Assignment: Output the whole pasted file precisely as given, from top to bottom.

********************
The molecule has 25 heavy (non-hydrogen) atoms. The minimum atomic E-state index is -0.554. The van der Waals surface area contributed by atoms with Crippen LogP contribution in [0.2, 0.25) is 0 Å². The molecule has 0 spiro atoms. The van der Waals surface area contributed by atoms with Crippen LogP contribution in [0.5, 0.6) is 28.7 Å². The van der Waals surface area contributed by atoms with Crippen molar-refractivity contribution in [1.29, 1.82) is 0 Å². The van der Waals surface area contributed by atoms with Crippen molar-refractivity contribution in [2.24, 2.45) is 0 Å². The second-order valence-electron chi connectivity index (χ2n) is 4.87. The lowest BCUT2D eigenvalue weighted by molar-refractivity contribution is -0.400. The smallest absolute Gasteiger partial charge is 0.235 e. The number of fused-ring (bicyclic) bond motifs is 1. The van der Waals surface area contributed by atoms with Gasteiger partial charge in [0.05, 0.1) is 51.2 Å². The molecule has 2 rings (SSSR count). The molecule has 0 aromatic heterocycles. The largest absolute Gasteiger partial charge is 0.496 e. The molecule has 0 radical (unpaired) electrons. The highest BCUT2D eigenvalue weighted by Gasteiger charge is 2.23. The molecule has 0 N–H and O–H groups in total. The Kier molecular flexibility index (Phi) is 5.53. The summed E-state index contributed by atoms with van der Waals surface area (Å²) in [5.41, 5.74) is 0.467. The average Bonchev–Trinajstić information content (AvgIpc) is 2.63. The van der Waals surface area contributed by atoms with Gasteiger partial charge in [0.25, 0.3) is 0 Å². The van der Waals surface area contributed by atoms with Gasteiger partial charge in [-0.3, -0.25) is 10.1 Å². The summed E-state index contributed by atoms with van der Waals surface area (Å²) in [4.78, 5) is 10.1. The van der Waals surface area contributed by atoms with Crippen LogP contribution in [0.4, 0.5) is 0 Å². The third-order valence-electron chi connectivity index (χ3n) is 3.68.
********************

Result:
The molecule has 25 heavy (non-hydrogen) atoms. The minimum atomic E-state index is -0.554. The van der Waals surface area contributed by atoms with Crippen LogP contribution in [0.2, 0.25) is 0 Å². The molecule has 0 spiro atoms. The van der Waals surface area contributed by atoms with Crippen LogP contribution in [0.5, 0.6) is 28.7 Å². The van der Waals surface area contributed by atoms with Crippen molar-refractivity contribution in [1.29, 1.82) is 0 Å². The van der Waals surface area contributed by atoms with Crippen molar-refractivity contribution in [2.24, 2.45) is 0 Å². The second-order valence-electron chi connectivity index (χ2n) is 4.87. The lowest BCUT2D eigenvalue weighted by molar-refractivity contribution is -0.400. The smallest absolute Gasteiger partial charge is 0.235 e. The number of fused-ring (bicyclic) bond motifs is 1. The van der Waals surface area contributed by atoms with Gasteiger partial charge in [0.05, 0.1) is 51.2 Å². The molecule has 2 rings (SSSR count). The molecule has 0 aromatic heterocycles. The largest absolute Gasteiger partial charge is 0.496 e. The molecule has 0 radical (unpaired) electrons. The highest BCUT2D eigenvalue weighted by Gasteiger charge is 2.23. The molecule has 0 N–H and O–H groups in total. The Kier molecular flexibility index (Phi) is 5.53. The summed E-state index contributed by atoms with van der Waals surface area (Å²) in [5.41, 5.74) is 0.467. The average Bonchev–Trinajstić information content (AvgIpc) is 2.63. The van der Waals surface area contributed by atoms with Gasteiger partial charge in [0.25, 0.3) is 0 Å². The van der Waals surface area contributed by atoms with Gasteiger partial charge in [-0.3, -0.25) is 10.1 Å². The summed E-state index contributed by atoms with van der Waals surface area (Å²) in [4.78, 5) is 10.1. The van der Waals surface area contributed by atoms with Crippen LogP contribution in [0.4, 0.5) is 0 Å². The third-order valence-electron chi connectivity index (χ3n) is 3.68.